Renewable energy sources
Renewable energy is energy which comes from natural resources such as sunlight, wind, rain, tides, and geothermal heat, which are renewable (naturally replenished). In 2008, about 19% of global final energy consumption came from renewables, with 13% coming from traditional biomass, which is mainly used for heating, and 3.2% from hydroelectricity.
The share of renewables in electricity generation is around 18%, with 15% of global electricity coming from hydroelectricity and 3% from new renewables.
During the five-years from the end of 2004 through 2009, worldwide renewable energy capacity grew at rates of 10-60 percent annually for many technologies. For wind power and many other renewable technologies, growth accelerated in 2009 relative to the previous four years. More wind power capacity was added during 2009 than any other renewable technology.
However, grid-connected PV increased the fastest of all renewables technologies, with a 60-percent annual average growth rate for the five-year period.
Airflows can be used to run wind turbines. Modern wind turbines range from around 600 kW to 5 MW of rated power, although turbines with rated output of 1.5–3 MW have become the most common for commercial use; the power output of a turbine is a function of the cube of the wind speed, so as wind speed increases, power output increases dramatically.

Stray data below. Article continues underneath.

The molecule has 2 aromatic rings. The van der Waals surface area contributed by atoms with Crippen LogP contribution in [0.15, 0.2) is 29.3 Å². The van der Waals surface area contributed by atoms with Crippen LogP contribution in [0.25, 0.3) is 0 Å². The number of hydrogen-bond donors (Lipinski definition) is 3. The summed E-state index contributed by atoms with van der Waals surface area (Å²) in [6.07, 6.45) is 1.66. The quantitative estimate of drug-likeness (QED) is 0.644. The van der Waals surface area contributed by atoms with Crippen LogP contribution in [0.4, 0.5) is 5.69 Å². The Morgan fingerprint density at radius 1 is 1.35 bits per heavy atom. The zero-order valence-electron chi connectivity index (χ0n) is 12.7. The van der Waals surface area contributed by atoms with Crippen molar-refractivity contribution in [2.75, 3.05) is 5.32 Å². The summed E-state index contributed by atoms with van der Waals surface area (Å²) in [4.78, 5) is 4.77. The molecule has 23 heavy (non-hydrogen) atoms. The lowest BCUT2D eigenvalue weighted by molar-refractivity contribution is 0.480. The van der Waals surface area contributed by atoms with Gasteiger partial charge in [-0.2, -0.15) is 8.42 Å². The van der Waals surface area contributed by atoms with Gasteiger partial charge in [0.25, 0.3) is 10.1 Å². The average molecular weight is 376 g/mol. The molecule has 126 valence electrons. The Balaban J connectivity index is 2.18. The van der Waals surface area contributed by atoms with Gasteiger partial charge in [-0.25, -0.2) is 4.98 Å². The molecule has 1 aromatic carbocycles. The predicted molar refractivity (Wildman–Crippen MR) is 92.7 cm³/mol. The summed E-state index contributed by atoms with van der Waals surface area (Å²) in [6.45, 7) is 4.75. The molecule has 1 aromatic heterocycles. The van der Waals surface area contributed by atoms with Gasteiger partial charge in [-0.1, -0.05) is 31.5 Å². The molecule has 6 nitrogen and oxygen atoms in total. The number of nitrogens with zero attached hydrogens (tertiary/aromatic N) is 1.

Areas where winds are stronger and more constant, such as offshore and high altitude sites, are preferred locations for wind farms. Typical capacity factors are 20-40%, with values at the upper end of the range in particularly favourable sites.
This could require large amounts of land to be used for wind turbines, particularly in areas of higher wind resources. Offshore resources experience mean wind speeds of ~90% greater than that of land, so offshore resources could contribute substantially more energy.
Wind power is renewable and produces no greenhouse gases during operation, such as carbon dioxide and methane.
The Hoover Dam when completed in 1936 was both the world’s largest electric-power generating station and the world’s largest concrete structure.
There are many forms of water energy:
- Hydroelectric energy is a term usually reserved for large-scale hydroelectric dams. Examples are the Grand Coulee Dam in Washington State and the Akosombo Dam in Ghana.
- Micro hydro systems are hydroelectric power installations that typically produce up to 100 kW of power. They are often used in water rich areas as a remote-area power supply (RAPS). There are many of these installations around the world, including several delivering around 50 kW in the Solomon Islands.
- Damless hydro systems derive kinetic energy from rivers and oceans without using a dam.
- Ocean energy describes all the technologies to harness energy from the ocean and the sea. This includes marine current power, ocean thermal energy conversion, and tidal power.
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Page edited by E.C. (Google).